Appreciating Garth Marenghi’s Darkplace

It’s been a weird couple of months for me, certainly in terms of stress and mental health. One of the things most people do is to find comfort in the familiar and I am no exception.

One of my all time go-to TV shows is Garth Marenghi’s Darkplace. Now, reading that, I expect one of two reactions:

  • Oh My God! You also like Garth Marenghi’s Darkplace?!

  • What the hell is Garth Marenghi’s Darkplace?

If you fall into the first category, then you are probably heading straight off to YouTube to watch your favourite moments for the umpteenth time. For those who are in the second category, and don’t worry, you are in the majority, let me tell you why you missed out on one of the funniest, most creative British television comedies ever made.

Broadcast by Channel 4 in 2004, this six episode series sprang from an Edinburgh show starring Matt Holness as the title character. Garth Marenghi is a best-selling horror author, a man who, in his own words “is one of the few people to written more books than he’s read”. He’s a mix of Stephen King, James Herbert, Dennis Wheatley and Shaun Hutson, with an ego that is larger than all four of them put together, and then some.

You know, a lot of people say: ‘Garth Marenghi? Isn’t he the guy who writes all that horror crap?’ Well, good luck to you, you’re an idiot. Because my books always say something, even if it’s just something simple like: ‘Don’t genetically engineer crabs to be as big as men’,

Garth Marenghi

According to the show’s lore, Marenghi, together with his publisher Dean Learner (Richard Ayoade) took a break from writing horror novels which posed questions such as “can water die?” created a TV show in the 1980’s called Darkplace. The show, which Marenghi wrote, directed, starred in was “so radical, so risky, so dangerous, so goddamned crazy” that it was immediately shelved by everybody.

The six episodes that were made (“escaped”, maybe) starred Marenghi in the leading role (of course) of Dr Rick Dagless M.D, Ayoade/Learner as his boss Thornton Reed.

Joining the team were Matt Berry as Todd Rivers/Dr Lucien Sanchez and Alice Lowe as Madeleine Wool/Dr Liz Asher. The shows are presented as is, but with DVD extra like cutaways to Marenghi, Learner and Rivers, commenting on the making of the show within the show.

God, even trying to explain the setup is complicated. But the end result is absolutely hilarious.

I got a script, read it, it scared me senseless, I looked at Garth straight in the eyes – never been afraid of holding a mans gaze, it’s natural – I said; “This is going to be the most significant televisual event since Quantum Leap.”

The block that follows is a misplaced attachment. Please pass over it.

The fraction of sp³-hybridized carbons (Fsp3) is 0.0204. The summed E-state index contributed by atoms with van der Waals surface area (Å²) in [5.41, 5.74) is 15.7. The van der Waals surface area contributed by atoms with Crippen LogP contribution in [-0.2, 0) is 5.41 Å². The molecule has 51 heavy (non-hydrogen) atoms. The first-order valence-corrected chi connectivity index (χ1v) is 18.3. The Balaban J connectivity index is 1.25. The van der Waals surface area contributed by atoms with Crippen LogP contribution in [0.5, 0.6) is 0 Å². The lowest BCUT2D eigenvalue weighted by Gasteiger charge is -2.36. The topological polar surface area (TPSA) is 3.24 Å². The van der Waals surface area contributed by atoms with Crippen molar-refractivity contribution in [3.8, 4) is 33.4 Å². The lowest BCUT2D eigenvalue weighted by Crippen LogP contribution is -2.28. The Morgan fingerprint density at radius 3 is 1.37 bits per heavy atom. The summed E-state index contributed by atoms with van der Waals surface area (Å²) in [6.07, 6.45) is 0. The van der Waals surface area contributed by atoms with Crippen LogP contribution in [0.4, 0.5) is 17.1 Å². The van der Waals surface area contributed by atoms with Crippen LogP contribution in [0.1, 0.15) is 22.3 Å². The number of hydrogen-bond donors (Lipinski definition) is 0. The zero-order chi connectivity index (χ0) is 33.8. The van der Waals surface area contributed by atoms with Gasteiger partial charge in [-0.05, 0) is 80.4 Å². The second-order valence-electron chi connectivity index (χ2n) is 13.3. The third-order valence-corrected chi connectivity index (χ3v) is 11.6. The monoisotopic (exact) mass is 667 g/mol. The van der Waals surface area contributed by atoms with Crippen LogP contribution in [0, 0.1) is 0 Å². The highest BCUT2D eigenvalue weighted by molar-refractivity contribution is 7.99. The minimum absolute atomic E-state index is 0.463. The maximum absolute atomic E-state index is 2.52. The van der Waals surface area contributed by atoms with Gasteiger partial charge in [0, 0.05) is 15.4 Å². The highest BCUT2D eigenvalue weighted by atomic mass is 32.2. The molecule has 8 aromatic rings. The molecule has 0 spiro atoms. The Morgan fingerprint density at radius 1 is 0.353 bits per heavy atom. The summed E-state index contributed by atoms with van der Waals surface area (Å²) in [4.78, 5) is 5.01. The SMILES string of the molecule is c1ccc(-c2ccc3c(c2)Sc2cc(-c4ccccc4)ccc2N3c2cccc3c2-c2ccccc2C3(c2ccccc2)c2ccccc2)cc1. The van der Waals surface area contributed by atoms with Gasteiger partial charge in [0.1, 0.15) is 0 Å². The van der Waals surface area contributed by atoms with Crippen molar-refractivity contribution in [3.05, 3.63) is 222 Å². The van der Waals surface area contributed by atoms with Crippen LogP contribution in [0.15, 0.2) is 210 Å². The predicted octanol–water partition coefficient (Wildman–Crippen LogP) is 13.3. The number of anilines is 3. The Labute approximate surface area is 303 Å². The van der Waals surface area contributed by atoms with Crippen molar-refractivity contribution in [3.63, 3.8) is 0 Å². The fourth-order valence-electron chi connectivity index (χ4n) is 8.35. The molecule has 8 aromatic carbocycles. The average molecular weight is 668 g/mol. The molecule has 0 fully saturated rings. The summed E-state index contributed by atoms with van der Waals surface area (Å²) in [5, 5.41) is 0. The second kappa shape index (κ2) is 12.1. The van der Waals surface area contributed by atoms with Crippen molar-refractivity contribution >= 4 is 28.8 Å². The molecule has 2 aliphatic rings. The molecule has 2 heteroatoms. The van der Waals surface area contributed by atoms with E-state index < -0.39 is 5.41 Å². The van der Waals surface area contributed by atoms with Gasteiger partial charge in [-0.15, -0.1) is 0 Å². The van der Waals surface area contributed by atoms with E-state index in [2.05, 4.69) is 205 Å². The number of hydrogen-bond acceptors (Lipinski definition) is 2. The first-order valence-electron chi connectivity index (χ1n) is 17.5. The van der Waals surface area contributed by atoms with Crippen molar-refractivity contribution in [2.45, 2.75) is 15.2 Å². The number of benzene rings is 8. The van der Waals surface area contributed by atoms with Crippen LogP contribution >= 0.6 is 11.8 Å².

I do not say that often.

Dean Learner

The thing is, because of the ignorance of Learner and the planet sized ego of Marenghi, the finished product is terribly written, poorly directed, edited with a chainsaw and contains more bad acting than a primary school Nativity play.

Basically, you’ve got the most amazingly detailed spoof of 1980’s horror novels, movies and TV, interspersed with links from the “actors” involved, putting layer upon layer upon joke upon joke.

Each of the episodes is set within Darkplace Hospital, a place that just so happens to have been built over a source of terrifying evil, just outside Romford. The stories take us through Marenghi’s insane imagination, involving stories about him adopting a child that is basically a big eye, fighting telekinetic powers or falling in love with a woman who is part of an evil scheme to turn everyone who works in the hospital into broccoli.

The auteur isn’t afraid to tackle the Big Themes either, with racism the target of the episode “Scotch Mist”. Other writers – some would call them “lesser” writers – might have tackled the subject using allegory or subtlety, but as the man himself explains:

A still of Garth Marenghi saying "I know writers who use subtext and they are all cowards."
A man who knows who to push the boundaries of horror fiction

What makes Darkplace so brilliant is that it takes a ton of carefully planned jokes and piles them on top of each other. The closest comparison that I can think of in terms of firehosing such an amount of comedy at the viewer is Police Squad!, the wonderful show from the makers of Airplane! that led to the Naked Gun movies.